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Johnny Sharp  |  Sep 13, 2022
With its stripped-back arrangements, confessional lyrics and unflashy sleeve art, the singer's debut album was an antidote to the sounds and style of the Summer of Love. It also laid the foundation for the poet-turned-musician's celebrated 50-year career

Necessity, a wise person once wrote, is the mother of invention. And for Leonard Cohen, she also performed that role for his reinvention from garlanded poet and novelist to singer-songwriter. He once said the idea of becoming a professional songwriter came out of a desire to make a decent living, after realising he was never going to rise far out of the struggling artist garret on the back of written verse and prose.

Mike Barnes  |  Jul 05, 2022
In 1961, a youth culture movie musical accelerated Cliff Richard's rapid transition from rock 'n' roll heartthrob to household name, and was quickly followed by a soundtrack album that scored a trio of Top 10 hits and stayed in the UK charts for 42 weeks

The story starts in the basement of the 2i's coffee bar in Old Compton Street, Soho, where live music had been put on since 1956. This was the time of the UK skiffle boom, a style of music that had developed in America out of rhythm and blues and folk, with elements of jazz. But while it had a hint of swing it was rhythmically more straight ahead, and was popular with young musicians because you didn't have to be a virtuoso to play it. If you had a washboard or could knock together a tea chest bass, you could be in a skiffle rhythm section.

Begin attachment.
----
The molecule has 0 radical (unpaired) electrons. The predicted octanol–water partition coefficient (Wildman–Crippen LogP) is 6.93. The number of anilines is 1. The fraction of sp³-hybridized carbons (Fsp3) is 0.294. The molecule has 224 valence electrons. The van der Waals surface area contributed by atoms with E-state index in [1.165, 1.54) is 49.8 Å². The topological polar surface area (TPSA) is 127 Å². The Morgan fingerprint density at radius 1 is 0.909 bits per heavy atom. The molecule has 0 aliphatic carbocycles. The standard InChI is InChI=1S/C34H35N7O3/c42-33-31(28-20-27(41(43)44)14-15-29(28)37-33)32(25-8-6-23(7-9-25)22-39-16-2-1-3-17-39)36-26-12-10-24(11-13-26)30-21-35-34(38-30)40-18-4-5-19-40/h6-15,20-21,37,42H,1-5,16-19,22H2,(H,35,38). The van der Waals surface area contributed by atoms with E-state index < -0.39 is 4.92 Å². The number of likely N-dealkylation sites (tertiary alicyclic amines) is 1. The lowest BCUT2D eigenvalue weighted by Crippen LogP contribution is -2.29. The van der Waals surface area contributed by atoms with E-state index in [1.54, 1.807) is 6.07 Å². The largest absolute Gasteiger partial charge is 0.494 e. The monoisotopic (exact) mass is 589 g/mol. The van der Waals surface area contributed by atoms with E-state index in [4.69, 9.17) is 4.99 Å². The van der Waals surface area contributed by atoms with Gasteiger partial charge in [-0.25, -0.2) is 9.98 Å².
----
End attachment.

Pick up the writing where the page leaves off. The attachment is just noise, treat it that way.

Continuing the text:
Johnny Sharp  |  Jun 24, 2022
After the end of her relationship with Graham Nash, the Canadian singer-songwriter travelled to Crete in search of inspiration, relaxation... and a guitar. Her experiences there would lead her to write and record her starkly personal – and much loved – fourth album

It's not uncommon for people in their 20s to go travelling around the world, but very few are burgeoning celebrities widely regarded among the finest singer-songwriters of their generation. Yet in 1970, Joni Mitchell did just that after recording her third album, Ladies Of The Canyon.

Mike Barnes  |  May 13, 2022
Although planned as the American proto punk's first solo record under new management, Raw Power wound up being a third album for a reconfigured lineup of The Stooges – with David Bowie roped in to try to channel the band's unique energy into a listenable mix